5. Remember that God can bring life anywhere, even where it’s least expected. One of our CCWs tells Bible stories inside of brothels. Others minister to men and women in prison, provide trauma care for people in refugee camps, start businesses in heavily impoverished areas, and more.

All over the world, in brothels, prisons, refugee camps, communities experiencing poverty, oppression, war, or abuse – places where it seems impossible for the light to break through – our men and women are seeing God bring light and life. If God can work in these places, surely he can work, and is working, anywhere and everywhere.

6. Remember that God can use hard times to unite the Church. One of our international partners lives in Estonia, where he pastors a church. Over the last year, several Ukrainian refugees have arrived in his community and at his church. He found that when the Church is pressed, it often results in unity, as there’s only time to deal with what is truly important.

“Now that lives are on the line, it’s a matter of life and death for many people,” he said. “Until now, we had our own opinions and differences. And now we come together to seek God and pray and fast and do everything we can to host the Ukrainians.”

He discovered that the war between Russia and Ukraine is causing Estonian Christians to pray more, seek God, and come together as they work to become ministers of reconciliation.

7. Remember that God is still working, even when things seem like a mess. When the Taliban took over Afghanistan following the departure of the US military, various news outlets depicted a bleak picture for those who live in the country. Two of our CCWS have connections in Afghanistan. They believe it’s important to keep loving, praying, and serving.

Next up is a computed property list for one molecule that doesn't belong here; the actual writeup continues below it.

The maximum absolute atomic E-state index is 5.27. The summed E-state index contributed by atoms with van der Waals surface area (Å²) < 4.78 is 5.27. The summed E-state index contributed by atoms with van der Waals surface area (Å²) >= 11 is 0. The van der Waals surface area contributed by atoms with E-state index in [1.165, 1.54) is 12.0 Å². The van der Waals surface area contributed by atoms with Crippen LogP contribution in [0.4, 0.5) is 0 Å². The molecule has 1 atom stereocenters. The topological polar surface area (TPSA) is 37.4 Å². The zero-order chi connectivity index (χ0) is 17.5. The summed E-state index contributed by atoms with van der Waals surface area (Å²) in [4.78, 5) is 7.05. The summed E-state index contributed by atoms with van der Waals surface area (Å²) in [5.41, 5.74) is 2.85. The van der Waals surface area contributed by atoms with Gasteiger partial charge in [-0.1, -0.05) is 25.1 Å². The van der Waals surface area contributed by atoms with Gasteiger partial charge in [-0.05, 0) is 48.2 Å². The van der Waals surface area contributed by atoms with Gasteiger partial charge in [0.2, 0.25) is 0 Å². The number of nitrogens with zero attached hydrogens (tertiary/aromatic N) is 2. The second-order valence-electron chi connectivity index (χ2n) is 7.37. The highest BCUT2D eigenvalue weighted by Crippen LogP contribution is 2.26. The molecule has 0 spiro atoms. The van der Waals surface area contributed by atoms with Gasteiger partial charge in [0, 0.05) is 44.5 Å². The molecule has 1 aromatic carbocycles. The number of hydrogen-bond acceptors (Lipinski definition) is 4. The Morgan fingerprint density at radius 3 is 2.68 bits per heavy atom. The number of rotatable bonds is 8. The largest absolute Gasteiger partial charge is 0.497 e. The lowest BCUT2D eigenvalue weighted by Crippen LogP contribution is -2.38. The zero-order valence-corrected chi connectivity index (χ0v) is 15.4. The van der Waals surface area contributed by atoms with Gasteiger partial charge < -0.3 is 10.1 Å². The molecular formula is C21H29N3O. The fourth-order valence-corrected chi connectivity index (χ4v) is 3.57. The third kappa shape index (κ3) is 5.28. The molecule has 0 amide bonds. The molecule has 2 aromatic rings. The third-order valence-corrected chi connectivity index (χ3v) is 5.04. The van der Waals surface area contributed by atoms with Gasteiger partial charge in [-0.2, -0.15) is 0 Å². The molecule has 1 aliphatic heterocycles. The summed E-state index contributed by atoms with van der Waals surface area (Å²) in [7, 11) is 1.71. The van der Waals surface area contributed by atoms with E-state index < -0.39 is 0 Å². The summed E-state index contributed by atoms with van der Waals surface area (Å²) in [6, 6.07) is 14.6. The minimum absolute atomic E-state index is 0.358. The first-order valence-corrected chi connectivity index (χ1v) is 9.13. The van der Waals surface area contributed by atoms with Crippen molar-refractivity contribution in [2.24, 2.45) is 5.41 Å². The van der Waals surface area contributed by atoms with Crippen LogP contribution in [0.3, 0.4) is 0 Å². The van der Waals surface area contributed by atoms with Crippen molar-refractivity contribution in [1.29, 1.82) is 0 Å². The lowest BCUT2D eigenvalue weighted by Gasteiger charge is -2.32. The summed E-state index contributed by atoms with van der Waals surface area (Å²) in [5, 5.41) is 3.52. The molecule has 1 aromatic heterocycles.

“Let’s not be fearful. Jesus is still Lord. We need more workers. We need more people going to the hard places. We need more people praying and giving,” they said.   

They speak of God as a master chess player. Even when the board looks chaotic, and it looks like God is losing, he’s still got a move, and he’s still in control. They encourage believers to see events in light of the entire biblical revelation. God is still working out his purposes. And eventually, people of every tribe, tongue, and nation will gather around the throne, praising God, including Afghan believers.

This is just a sample of the wisdom I’ve gained from talking with cross-cultural witnesses over the past year. These stories have changed how I see the world.

This is one reason why it’s so important to tell stories of the ways that God is working in the world. When we become glued to the news or internet 24-7, our focus can be limited to only see nothing but trouble abroad and in our own country. But when we take a deeper look, or a wider view, we can see that in the midst of it all, God is working, and his purposes are still being accomplished. That’s the way our cross-cultural witnesses have chosen to see the world, and I’m so grateful that they’ve given me a glimpse into what they see.

Jenifer Jones is a communicator for TMS Global (tms-global.com).